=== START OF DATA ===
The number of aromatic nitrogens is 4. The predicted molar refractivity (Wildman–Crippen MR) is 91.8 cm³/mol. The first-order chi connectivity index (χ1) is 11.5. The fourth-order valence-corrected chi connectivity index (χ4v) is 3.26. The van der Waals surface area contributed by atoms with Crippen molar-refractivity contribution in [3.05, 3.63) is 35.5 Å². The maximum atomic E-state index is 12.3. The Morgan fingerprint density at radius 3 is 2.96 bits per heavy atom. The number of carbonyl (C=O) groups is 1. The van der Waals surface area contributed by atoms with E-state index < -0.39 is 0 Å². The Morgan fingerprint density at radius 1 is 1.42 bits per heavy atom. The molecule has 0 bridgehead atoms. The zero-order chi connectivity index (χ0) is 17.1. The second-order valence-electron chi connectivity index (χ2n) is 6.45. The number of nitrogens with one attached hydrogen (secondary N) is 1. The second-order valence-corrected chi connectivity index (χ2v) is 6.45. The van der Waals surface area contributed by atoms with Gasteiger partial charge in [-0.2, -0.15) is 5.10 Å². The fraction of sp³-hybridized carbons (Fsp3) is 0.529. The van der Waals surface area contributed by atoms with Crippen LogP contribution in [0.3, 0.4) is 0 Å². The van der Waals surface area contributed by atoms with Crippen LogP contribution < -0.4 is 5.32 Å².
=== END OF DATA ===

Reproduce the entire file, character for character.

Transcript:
The number of aromatic nitrogens is 4. The predicted molar refractivity (Wildman–Crippen MR) is 91.8 cm³/mol. The first-order chi connectivity index (χ1) is 11.5. The fourth-order valence-corrected chi connectivity index (χ4v) is 3.26. The van der Waals surface area contributed by atoms with Crippen molar-refractivity contribution in [3.05, 3.63) is 35.5 Å². The maximum atomic E-state index is 12.3. The Morgan fingerprint density at radius 3 is 2.96 bits per heavy atom. The number of carbonyl (C=O) groups is 1. The van der Waals surface area contributed by atoms with E-state index < -0.39 is 0 Å². The Morgan fingerprint density at radius 1 is 1.42 bits per heavy atom. The molecule has 0 bridgehead atoms. The zero-order chi connectivity index (χ0) is 17.1. The second-order valence-electron chi connectivity index (χ2n) is 6.45. The number of nitrogens with one attached hydrogen (secondary N) is 1. The second-order valence-corrected chi connectivity index (χ2v) is 6.45. The van der Waals surface area contributed by atoms with Gasteiger partial charge in [-0.2, -0.15) is 5.10 Å². The fraction of sp³-hybridized carbons (Fsp3) is 0.529. The van der Waals surface area contributed by atoms with Crippen LogP contribution in [0.3, 0.4) is 0 Å². The van der Waals surface area contributed by atoms with Crippen LogP contribution < -0.4 is 5.32 Å².